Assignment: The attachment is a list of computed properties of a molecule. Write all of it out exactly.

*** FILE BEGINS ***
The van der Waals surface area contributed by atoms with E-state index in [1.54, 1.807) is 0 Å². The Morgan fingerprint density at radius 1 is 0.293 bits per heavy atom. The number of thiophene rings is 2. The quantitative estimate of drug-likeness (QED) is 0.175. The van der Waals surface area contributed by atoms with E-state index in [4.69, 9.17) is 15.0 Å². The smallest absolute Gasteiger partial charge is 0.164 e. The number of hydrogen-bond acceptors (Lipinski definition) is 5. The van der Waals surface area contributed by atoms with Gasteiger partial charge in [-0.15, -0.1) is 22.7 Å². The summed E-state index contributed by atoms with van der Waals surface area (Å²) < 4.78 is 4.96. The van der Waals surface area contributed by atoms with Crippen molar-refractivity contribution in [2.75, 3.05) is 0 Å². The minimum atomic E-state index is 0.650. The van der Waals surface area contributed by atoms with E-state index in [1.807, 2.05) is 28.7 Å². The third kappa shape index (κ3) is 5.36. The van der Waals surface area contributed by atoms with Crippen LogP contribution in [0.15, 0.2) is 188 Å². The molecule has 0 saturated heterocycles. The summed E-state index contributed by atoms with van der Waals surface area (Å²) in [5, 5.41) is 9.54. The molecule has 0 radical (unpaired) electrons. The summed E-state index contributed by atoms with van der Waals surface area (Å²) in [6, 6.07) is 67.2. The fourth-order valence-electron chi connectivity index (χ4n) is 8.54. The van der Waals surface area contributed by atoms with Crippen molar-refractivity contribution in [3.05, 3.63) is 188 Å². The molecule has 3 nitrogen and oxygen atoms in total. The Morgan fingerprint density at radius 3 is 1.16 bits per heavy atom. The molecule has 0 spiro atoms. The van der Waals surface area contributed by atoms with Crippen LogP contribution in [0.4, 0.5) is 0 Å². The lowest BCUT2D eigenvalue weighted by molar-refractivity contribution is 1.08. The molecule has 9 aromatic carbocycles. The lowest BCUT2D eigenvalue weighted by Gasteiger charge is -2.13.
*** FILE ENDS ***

The van der Waals surface area contributed by atoms with E-state index in [1.54, 1.807) is 0 Å². The Morgan fingerprint density at radius 1 is 0.293 bits per heavy atom. The number of thiophene rings is 2. The quantitative estimate of drug-likeness (QED) is 0.175. The van der Waals surface area contributed by atoms with E-state index in [4.69, 9.17) is 15.0 Å². The smallest absolute Gasteiger partial charge is 0.164 e. The number of hydrogen-bond acceptors (Lipinski definition) is 5. The van der Waals surface area contributed by atoms with Gasteiger partial charge in [-0.15, -0.1) is 22.7 Å². The summed E-state index contributed by atoms with van der Waals surface area (Å²) < 4.78 is 4.96. The van der Waals surface area contributed by atoms with Crippen molar-refractivity contribution in [2.75, 3.05) is 0 Å². The minimum atomic E-state index is 0.650. The van der Waals surface area contributed by atoms with E-state index in [1.807, 2.05) is 28.7 Å². The third kappa shape index (κ3) is 5.36. The van der Waals surface area contributed by atoms with Crippen LogP contribution in [0.15, 0.2) is 188 Å². The molecule has 0 saturated heterocycles. The summed E-state index contributed by atoms with van der Waals surface area (Å²) in [5, 5.41) is 9.54. The molecule has 0 radical (unpaired) electrons. The summed E-state index contributed by atoms with van der Waals surface area (Å²) in [6, 6.07) is 67.2. The fourth-order valence-electron chi connectivity index (χ4n) is 8.54. The van der Waals surface area contributed by atoms with Crippen molar-refractivity contribution in [3.05, 3.63) is 188 Å². The molecule has 3 nitrogen and oxygen atoms in total. The Morgan fingerprint density at radius 3 is 1.16 bits per heavy atom. The molecule has 0 spiro atoms. The van der Waals surface area contributed by atoms with Crippen LogP contribution in [0.4, 0.5) is 0 Å². The lowest BCUT2D eigenvalue weighted by molar-refractivity contribution is 1.08. The molecule has 9 aromatic carbocycles. The lowest BCUT2D eigenvalue weighted by Gasteiger charge is -2.13.